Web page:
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From Wikipedia, the free encyclopedia
Skeletal formula of guanosine
Ball-and-stick model of the guanosine molecule
IUPAC name
Systematic IUPAC name
Other names
Guanine riboside
3D model (JSmol)
ECHA InfoCard 100.003.844 Edit this at Wikidata
MeSH Guanosine
  • InChI=1S/C10H13N5O5/c11-10-13-7-4(8(19)14-10)12-2-15(7)9-6(18)5(17)3(1-16)20-9/h2-3,5-6,9,16-18H,1H2,(H3,11,13,14,19)/t3-,5-,6-,9-/m1/s1 checkY
  • InChI=1/C10H13N5O5/c11-10-13-7-4(8(19)14-10)12-2-15(7)9-6(18)5(17)3(1-16)20-9/h2-3,5-6,9,16-18H,1H2,(H3,11,13,14,19)/t3-,5-,6-,9-/m1/s1
  • c1nc2c(=O)[nH]c(nc2n1[C@H]3[C@@H]([C@@H]([C@H](O3)CO)O)O)N
Molar mass 283.241
Appearance white, crystalline powder[2]
Odor odorless[2]
Melting point 239 (decomposes)[3]
-149.1·10−6 cm3/mol
Except where otherwise noted, data are given for materials in their standard state (at 25 °C [77 °F], 100 kPa).
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Guanosine (symbol G or Guo) is a purine nucleoside comprising guanine attached to a ribose (ribofuranose) ring via a β-N9-glycosidic bond. Guanosine can be phosphorylated to become guanosine monophosphate (GMP), cyclic guanosine monophosphate (cGMP), guanosine diphosphate (GDP), and guanosine triphosphate (GTP). These forms play important roles in various biochemical processes such as synthesis of nucleic acids and proteins, photosynthesis, muscle contraction, and intracellular signal transduction (cGMP). When guanine is attached by its N9 nitrogen to the C1 carbon of a deoxyribose ring it is known as deoxyguanosine.

Physical and chemical properties[edit]

Guanosine is a white, crystalline powder with no odor and mild saline taste.[2] It is very soluble in acetic acid, slightly soluble in water, insoluble in ethanol, diethyl ether, benzene and chloroform.[3]


Guanosine is required for an RNA splicing reaction in mRNA, when a "self-splicing" intron removes itself from the mRNA message by cutting at both ends, re-ligating, and leaving just the exons on either side to be translated into protein.[4]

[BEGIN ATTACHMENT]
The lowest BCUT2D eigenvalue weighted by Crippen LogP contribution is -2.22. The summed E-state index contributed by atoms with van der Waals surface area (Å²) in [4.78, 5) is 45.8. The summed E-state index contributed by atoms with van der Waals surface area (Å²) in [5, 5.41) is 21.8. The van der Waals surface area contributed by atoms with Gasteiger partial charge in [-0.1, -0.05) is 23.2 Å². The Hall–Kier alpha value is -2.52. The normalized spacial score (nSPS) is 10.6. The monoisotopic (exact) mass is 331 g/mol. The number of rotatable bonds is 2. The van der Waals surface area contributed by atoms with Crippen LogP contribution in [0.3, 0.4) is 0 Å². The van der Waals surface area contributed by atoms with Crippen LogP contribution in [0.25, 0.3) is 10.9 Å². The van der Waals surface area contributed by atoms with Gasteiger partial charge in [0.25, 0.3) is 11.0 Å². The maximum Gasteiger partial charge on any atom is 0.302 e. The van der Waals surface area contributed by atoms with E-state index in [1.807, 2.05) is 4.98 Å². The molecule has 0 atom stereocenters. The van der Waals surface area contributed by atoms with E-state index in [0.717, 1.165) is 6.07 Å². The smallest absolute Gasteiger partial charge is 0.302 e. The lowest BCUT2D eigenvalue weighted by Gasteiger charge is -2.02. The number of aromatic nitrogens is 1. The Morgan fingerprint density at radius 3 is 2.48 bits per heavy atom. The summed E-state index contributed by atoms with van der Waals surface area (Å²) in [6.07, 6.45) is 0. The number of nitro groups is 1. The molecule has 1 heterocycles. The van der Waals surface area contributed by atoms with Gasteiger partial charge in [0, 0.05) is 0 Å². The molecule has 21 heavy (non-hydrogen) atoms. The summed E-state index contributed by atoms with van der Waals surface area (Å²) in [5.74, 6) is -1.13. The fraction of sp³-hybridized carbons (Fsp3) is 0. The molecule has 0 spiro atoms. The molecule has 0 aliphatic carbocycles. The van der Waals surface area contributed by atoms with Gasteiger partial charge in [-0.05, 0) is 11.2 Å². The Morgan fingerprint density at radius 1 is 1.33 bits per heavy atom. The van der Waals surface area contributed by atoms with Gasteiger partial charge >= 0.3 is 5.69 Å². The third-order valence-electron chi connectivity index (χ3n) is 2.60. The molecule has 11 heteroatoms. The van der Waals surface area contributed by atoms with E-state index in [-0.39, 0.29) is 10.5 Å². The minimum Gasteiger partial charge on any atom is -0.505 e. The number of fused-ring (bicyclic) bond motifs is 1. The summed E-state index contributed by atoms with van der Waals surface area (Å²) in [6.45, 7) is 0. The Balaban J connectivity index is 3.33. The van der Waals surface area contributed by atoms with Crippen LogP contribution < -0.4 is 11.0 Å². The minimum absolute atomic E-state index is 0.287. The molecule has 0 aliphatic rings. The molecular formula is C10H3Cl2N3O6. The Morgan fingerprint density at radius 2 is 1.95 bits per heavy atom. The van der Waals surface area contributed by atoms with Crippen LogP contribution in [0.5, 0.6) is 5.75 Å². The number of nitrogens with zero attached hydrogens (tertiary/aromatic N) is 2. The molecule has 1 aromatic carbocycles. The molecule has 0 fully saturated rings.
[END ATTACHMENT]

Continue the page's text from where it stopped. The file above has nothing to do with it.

Guanosine with numbered carbons


The antiviral drug acyclovir, often used in herpes treatment, and the anti-HIV drug abacavir, are structurally similar to guanosine.[5][6] Guanosine was also used to make regadenoson.


Guanosine can be found in pancreas, clover, coffee plant, and pollen of pines.[2]


  1. ^ International Union of Pure and Applied Chemistry (2014). Nomenclature of Organic Chemistry: IUPAC Recommendations and Preferred Names 2013. The Royal Society of Chemistry. p. 1421. doi:10.1039/9781849733069. ISBN 978-0-85404-182-4.
  2. ^ a b c d Robert A. Lewis, Michael D. Larrañaga, Richard J. Lewis Sr. (2016). Hawley's Condensed Chemical Dictionary (16th ed.). Hoboken, New Jersey: John Wiley & Sons, Inc. p. 688. ISBN 978-1-118-13515-0.{{cite book}}: CS1 maint: multiple names: authors list (link)
  3. ^ a b William M. Haynes (2016). CRC Handbook of Chemistry and Physics (97th ed.). Boca Raton: CRC Press. pp. 3–286. ISBN 978-1-4987-5429-3.
  4. ^ Splicing (JPG) Archived June 13, 2010, at the Wayback Machine
  5. ^ "Acyclovir". The American Society of Health-System Pharmacists. Archived from the original on 2015-01-05. Retrieved Jan 1, 2015.
  6. ^ Product Information: ZIAGEN(R) oral tablets, oral solution, abacavir sulfate oral tablets, oral solution. ViiV Healthcare (per Manufacturer), Research Triangle Park, NC, 2015.